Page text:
A New Approach to Multitask Agency Problems
| Peter Klein |
The standard approach to multiask agency problems is to recognize that, if the output of some tasks is more easily measured than the output of other tasks, than others, then piece-rate incentive schemes will lead to a distortion of effort toward the more easily monitored tasks. Ask a sales clerk to sell merchandise and keep the store clean and the displays spiffy, and pay on a commission basis, and you’ll get a messy store. A new paper by Omar Al-Ubaydli, Steffen Andersen, Uri Gneezy, and John List challenges this view, arguing that using a piece-rate schemes signals that the principal is a good monitor in general, which can motivate performance even on the not-easily-measured tasks in a multitask setting:
Carrots that Look Like Sticks: Toward an Understanding of Multitasking Incentive Schemes
Omar Al-Ubaydli, Steffen Andersen, Uri Gneezy, John A. List
NBER Working Paper No. 18453, October 2012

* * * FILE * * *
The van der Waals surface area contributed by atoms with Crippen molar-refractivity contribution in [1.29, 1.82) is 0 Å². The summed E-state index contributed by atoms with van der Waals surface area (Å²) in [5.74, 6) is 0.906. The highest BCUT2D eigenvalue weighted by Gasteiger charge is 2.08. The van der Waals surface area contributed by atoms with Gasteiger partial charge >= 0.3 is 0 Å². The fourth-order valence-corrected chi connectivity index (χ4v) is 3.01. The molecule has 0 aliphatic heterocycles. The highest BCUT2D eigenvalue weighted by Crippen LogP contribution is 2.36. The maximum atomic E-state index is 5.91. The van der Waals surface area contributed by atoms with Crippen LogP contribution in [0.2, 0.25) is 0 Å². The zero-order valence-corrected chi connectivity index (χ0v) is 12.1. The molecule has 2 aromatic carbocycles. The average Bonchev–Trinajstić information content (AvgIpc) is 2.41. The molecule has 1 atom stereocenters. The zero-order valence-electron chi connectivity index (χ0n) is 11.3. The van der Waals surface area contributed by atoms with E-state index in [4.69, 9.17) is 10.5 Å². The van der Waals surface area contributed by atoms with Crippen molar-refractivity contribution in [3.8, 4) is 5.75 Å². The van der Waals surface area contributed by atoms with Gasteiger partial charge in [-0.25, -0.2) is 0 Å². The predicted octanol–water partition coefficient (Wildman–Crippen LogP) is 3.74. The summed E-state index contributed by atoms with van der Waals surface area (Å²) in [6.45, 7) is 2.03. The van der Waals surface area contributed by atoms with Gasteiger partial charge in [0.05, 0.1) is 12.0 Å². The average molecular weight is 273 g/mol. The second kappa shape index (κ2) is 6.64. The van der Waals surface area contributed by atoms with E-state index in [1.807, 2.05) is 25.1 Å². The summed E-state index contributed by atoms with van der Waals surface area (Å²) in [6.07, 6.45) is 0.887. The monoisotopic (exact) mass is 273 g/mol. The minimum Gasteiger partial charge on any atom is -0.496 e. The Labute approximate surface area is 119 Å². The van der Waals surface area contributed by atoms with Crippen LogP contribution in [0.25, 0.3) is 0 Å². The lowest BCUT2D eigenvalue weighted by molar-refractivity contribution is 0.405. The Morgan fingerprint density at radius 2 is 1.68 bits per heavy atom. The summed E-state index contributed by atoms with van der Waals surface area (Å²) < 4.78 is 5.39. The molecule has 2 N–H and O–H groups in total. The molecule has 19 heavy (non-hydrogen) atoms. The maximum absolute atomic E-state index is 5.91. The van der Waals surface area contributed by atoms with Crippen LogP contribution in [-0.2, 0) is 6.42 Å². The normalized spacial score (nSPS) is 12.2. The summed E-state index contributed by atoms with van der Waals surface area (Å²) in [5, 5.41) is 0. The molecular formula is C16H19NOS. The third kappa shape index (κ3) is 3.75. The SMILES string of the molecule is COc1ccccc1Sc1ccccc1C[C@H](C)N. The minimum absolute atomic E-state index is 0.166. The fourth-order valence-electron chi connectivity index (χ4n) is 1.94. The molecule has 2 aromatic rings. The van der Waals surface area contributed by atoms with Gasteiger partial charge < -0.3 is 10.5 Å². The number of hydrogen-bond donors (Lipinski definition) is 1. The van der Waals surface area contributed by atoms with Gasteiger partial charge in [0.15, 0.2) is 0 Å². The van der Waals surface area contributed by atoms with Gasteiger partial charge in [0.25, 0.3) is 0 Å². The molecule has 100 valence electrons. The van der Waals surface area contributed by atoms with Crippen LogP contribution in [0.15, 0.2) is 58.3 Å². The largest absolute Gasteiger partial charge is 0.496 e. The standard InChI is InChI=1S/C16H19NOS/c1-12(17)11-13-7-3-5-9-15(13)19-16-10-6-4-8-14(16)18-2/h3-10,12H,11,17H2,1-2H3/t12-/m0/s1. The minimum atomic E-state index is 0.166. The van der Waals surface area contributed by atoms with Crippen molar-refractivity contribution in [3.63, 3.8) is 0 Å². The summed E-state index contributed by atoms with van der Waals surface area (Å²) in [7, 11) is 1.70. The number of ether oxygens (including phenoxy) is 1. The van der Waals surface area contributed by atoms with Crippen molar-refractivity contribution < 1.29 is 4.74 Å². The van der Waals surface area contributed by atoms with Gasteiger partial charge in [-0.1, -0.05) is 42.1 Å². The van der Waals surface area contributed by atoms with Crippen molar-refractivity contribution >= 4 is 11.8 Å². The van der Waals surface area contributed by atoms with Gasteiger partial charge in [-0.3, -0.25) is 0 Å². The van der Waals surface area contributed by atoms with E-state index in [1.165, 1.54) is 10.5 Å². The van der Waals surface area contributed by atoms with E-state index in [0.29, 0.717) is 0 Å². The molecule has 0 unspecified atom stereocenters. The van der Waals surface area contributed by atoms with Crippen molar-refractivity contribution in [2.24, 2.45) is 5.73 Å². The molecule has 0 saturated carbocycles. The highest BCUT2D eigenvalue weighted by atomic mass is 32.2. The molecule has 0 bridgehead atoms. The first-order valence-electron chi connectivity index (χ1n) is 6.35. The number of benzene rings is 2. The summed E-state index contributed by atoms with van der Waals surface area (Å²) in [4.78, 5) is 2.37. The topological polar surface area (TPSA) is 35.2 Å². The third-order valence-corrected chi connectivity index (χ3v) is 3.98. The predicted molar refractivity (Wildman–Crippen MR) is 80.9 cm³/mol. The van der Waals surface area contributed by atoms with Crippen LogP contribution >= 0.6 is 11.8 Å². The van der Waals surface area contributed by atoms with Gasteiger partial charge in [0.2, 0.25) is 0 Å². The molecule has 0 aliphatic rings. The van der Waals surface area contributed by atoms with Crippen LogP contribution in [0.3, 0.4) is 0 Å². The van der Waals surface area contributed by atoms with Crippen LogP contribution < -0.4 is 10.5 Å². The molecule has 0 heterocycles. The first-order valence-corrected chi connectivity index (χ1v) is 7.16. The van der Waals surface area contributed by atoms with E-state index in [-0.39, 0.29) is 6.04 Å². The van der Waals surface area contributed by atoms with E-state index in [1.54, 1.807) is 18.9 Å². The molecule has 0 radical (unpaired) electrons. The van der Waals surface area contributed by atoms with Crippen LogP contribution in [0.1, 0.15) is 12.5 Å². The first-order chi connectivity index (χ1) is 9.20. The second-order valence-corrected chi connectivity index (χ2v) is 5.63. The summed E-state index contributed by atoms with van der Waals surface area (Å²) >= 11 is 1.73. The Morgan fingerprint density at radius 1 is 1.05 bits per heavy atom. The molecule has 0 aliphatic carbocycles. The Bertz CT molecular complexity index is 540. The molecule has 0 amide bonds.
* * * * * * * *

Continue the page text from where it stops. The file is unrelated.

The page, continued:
Constructing compensation schemes for effort in multi-dimensional tasks is complex, particularly when some dimensions are not easily observable. When incentive schemes contractually reward workers for easily observed measures, such as quantity produced, the standard model predicts that unrewarded dimensions, such as quality, will be neglected. Yet, there remains mixed empirical evidence in favor of this standard principal-agent model prediction. This paper reconciles the literature by using both theory and empirical evidence. The theory outlines conditions under which principals can use a piece rate scheme to induce higher quantity and quality levels than analogous fixed wage schemes. Making use of a series of complementary laboratory and field experiments we show that this effect occurs because the agent is uncertain about the principal’s monitoring ability and the principal’s choice of a piece rate signals to the agent that she is efficient at monitoring.